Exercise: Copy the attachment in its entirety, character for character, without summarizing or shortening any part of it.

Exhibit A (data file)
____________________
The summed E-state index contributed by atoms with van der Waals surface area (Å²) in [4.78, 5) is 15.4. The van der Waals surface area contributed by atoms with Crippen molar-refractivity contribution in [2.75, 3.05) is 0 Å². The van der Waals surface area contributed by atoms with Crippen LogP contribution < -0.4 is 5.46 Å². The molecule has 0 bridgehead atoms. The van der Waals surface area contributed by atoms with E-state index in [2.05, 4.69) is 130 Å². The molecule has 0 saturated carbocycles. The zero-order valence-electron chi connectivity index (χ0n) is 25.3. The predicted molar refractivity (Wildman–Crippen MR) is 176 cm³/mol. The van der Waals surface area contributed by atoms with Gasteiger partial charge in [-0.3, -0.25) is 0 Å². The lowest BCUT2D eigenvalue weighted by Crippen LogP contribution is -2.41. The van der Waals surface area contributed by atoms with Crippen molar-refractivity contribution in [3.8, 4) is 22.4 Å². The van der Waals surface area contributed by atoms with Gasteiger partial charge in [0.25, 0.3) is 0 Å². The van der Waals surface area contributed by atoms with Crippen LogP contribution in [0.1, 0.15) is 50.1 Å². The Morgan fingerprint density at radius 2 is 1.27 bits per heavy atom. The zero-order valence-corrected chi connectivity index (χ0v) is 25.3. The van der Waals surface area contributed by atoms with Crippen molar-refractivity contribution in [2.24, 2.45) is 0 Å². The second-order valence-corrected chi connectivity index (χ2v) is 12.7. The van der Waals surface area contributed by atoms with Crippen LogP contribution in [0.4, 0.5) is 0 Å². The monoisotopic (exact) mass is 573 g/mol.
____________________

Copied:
The summed E-state index contributed by atoms with van der Waals surface area (Å²) in [4.78, 5) is 15.4. The van der Waals surface area contributed by atoms with Crippen molar-refractivity contribution in [2.75, 3.05) is 0 Å². The van der Waals surface area contributed by atoms with Crippen LogP contribution < -0.4 is 5.46 Å². The molecule has 0 bridgehead atoms. The van der Waals surface area contributed by atoms with E-state index in [2.05, 4.69) is 130 Å². The molecule has 0 saturated carbocycles. The zero-order valence-electron chi connectivity index (χ0n) is 25.3. The predicted molar refractivity (Wildman–Crippen MR) is 176 cm³/mol. The van der Waals surface area contributed by atoms with Gasteiger partial charge in [-0.3, -0.25) is 0 Å². The lowest BCUT2D eigenvalue weighted by Crippen LogP contribution is -2.41. The van der Waals surface area contributed by atoms with Crippen molar-refractivity contribution in [3.8, 4) is 22.4 Å². The van der Waals surface area contributed by atoms with Gasteiger partial charge in [0.25, 0.3) is 0 Å². The van der Waals surface area contributed by atoms with Crippen LogP contribution in [0.1, 0.15) is 50.1 Å². The Morgan fingerprint density at radius 2 is 1.27 bits per heavy atom. The zero-order valence-corrected chi connectivity index (χ0v) is 25.3. The van der Waals surface area contributed by atoms with Crippen molar-refractivity contribution in [2.24, 2.45) is 0 Å². The second-order valence-corrected chi connectivity index (χ2v) is 12.7. The van der Waals surface area contributed by atoms with Crippen LogP contribution in [0.4, 0.5) is 0 Å². The monoisotopic (exact) mass is 573 g/mol.